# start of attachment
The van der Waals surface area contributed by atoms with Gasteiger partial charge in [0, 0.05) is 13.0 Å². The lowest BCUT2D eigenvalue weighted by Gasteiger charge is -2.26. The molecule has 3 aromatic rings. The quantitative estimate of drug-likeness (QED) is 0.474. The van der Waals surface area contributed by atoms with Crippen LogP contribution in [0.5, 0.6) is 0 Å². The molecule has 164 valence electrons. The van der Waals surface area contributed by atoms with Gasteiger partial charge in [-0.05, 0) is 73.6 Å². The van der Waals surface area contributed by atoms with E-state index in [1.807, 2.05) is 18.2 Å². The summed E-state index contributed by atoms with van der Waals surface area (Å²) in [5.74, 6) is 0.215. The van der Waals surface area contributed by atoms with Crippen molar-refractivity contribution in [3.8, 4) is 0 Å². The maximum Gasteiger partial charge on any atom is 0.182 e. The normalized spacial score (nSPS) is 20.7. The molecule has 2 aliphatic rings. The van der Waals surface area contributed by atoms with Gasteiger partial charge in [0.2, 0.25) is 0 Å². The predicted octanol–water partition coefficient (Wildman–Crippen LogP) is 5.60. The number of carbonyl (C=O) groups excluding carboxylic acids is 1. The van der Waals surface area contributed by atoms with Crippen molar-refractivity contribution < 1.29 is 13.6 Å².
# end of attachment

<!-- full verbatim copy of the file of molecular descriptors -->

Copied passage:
The van der Waals surface area contributed by atoms with Gasteiger partial charge in [0, 0.05) is 13.0 Å². The lowest BCUT2D eigenvalue weighted by Gasteiger charge is -2.26. The molecule has 3 aromatic rings. The quantitative estimate of drug-likeness (QED) is 0.474. The van der Waals surface area contributed by atoms with Crippen LogP contribution in [0.5, 0.6) is 0 Å². The molecule has 164 valence electrons. The van der Waals surface area contributed by atoms with Gasteiger partial charge in [-0.05, 0) is 73.6 Å². The van der Waals surface area contributed by atoms with E-state index in [1.807, 2.05) is 18.2 Å². The summed E-state index contributed by atoms with van der Waals surface area (Å²) in [5.74, 6) is 0.215. The van der Waals surface area contributed by atoms with Crippen molar-refractivity contribution in [3.8, 4) is 0 Å². The maximum Gasteiger partial charge on any atom is 0.182 e. The normalized spacial score (nSPS) is 20.7. The molecule has 2 aliphatic rings. The van der Waals surface area contributed by atoms with Gasteiger partial charge in [0.2, 0.25) is 0 Å². The predicted octanol–water partition coefficient (Wildman–Crippen LogP) is 5.60. The number of carbonyl (C=O) groups excluding carboxylic acids is 1. The van der Waals surface area contributed by atoms with Crippen molar-refractivity contribution < 1.29 is 13.6 Å².